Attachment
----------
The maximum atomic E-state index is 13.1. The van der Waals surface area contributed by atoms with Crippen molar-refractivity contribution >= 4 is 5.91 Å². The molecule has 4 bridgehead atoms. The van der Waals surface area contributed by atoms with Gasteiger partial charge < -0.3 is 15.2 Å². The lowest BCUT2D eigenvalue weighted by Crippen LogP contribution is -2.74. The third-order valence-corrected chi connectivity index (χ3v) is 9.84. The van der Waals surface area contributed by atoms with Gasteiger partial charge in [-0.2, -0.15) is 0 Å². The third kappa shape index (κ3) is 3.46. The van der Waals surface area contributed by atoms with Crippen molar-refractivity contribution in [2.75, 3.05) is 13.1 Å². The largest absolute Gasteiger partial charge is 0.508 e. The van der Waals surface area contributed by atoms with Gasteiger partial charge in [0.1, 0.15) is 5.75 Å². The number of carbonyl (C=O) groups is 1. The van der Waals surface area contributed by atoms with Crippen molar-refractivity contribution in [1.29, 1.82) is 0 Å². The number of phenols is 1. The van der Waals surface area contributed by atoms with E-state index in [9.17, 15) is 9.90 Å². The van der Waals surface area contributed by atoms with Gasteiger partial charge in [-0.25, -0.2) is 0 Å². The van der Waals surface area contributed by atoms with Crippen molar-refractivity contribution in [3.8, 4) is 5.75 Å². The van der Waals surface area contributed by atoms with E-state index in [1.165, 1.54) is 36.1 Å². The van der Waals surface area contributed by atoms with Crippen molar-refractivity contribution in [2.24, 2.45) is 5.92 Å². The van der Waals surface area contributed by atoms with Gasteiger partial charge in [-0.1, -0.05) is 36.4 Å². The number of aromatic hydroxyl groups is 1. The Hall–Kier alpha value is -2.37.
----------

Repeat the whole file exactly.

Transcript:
The maximum atomic E-state index is 13.1. The van der Waals surface area contributed by atoms with Crippen molar-refractivity contribution >= 4 is 5.91 Å². The molecule has 4 bridgehead atoms. The van der Waals surface area contributed by atoms with Gasteiger partial charge < -0.3 is 15.2 Å². The lowest BCUT2D eigenvalue weighted by Crippen LogP contribution is -2.74. The third-order valence-corrected chi connectivity index (χ3v) is 9.84. The van der Waals surface area contributed by atoms with Gasteiger partial charge in [-0.2, -0.15) is 0 Å². The third kappa shape index (κ3) is 3.46. The van der Waals surface area contributed by atoms with Crippen molar-refractivity contribution in [2.75, 3.05) is 13.1 Å². The largest absolute Gasteiger partial charge is 0.508 e. The van der Waals surface area contributed by atoms with Gasteiger partial charge in [0.1, 0.15) is 5.75 Å². The number of carbonyl (C=O) groups is 1. The van der Waals surface area contributed by atoms with Crippen molar-refractivity contribution in [1.29, 1.82) is 0 Å². The number of phenols is 1. The van der Waals surface area contributed by atoms with E-state index in [9.17, 15) is 9.90 Å². The van der Waals surface area contributed by atoms with Gasteiger partial charge in [-0.25, -0.2) is 0 Å². The van der Waals surface area contributed by atoms with Crippen molar-refractivity contribution in [3.8, 4) is 5.75 Å². The van der Waals surface area contributed by atoms with E-state index in [1.165, 1.54) is 36.1 Å². The van der Waals surface area contributed by atoms with Crippen molar-refractivity contribution in [2.24, 2.45) is 5.92 Å². The van der Waals surface area contributed by atoms with Gasteiger partial charge in [-0.1, -0.05) is 36.4 Å². The number of aromatic hydroxyl groups is 1. The Hall–Kier alpha value is -2.37.